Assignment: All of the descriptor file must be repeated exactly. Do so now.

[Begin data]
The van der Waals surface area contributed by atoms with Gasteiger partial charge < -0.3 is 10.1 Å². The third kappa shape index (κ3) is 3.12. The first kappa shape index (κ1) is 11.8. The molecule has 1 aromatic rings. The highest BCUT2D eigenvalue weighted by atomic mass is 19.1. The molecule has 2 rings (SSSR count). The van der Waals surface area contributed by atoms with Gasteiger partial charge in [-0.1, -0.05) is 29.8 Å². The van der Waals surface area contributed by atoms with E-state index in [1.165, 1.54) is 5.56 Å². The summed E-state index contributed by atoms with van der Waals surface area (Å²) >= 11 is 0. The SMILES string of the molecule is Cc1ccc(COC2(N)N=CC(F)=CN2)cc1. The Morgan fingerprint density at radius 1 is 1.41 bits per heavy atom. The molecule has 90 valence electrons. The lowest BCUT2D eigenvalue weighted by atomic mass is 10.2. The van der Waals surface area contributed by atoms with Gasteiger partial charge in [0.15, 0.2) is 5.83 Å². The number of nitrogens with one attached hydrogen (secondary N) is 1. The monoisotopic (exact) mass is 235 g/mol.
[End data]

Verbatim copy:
The van der Waals surface area contributed by atoms with Gasteiger partial charge < -0.3 is 10.1 Å². The third kappa shape index (κ3) is 3.12. The first kappa shape index (κ1) is 11.8. The molecule has 1 aromatic rings. The highest BCUT2D eigenvalue weighted by atomic mass is 19.1. The molecule has 2 rings (SSSR count). The van der Waals surface area contributed by atoms with Gasteiger partial charge in [-0.1, -0.05) is 29.8 Å². The van der Waals surface area contributed by atoms with E-state index in [1.165, 1.54) is 5.56 Å². The summed E-state index contributed by atoms with van der Waals surface area (Å²) >= 11 is 0. The SMILES string of the molecule is Cc1ccc(COC2(N)N=CC(F)=CN2)cc1. The Morgan fingerprint density at radius 1 is 1.41 bits per heavy atom. The molecule has 90 valence electrons. The lowest BCUT2D eigenvalue weighted by atomic mass is 10.2. The van der Waals surface area contributed by atoms with Gasteiger partial charge in [0.15, 0.2) is 5.83 Å². The number of nitrogens with one attached hydrogen (secondary N) is 1. The monoisotopic (exact) mass is 235 g/mol.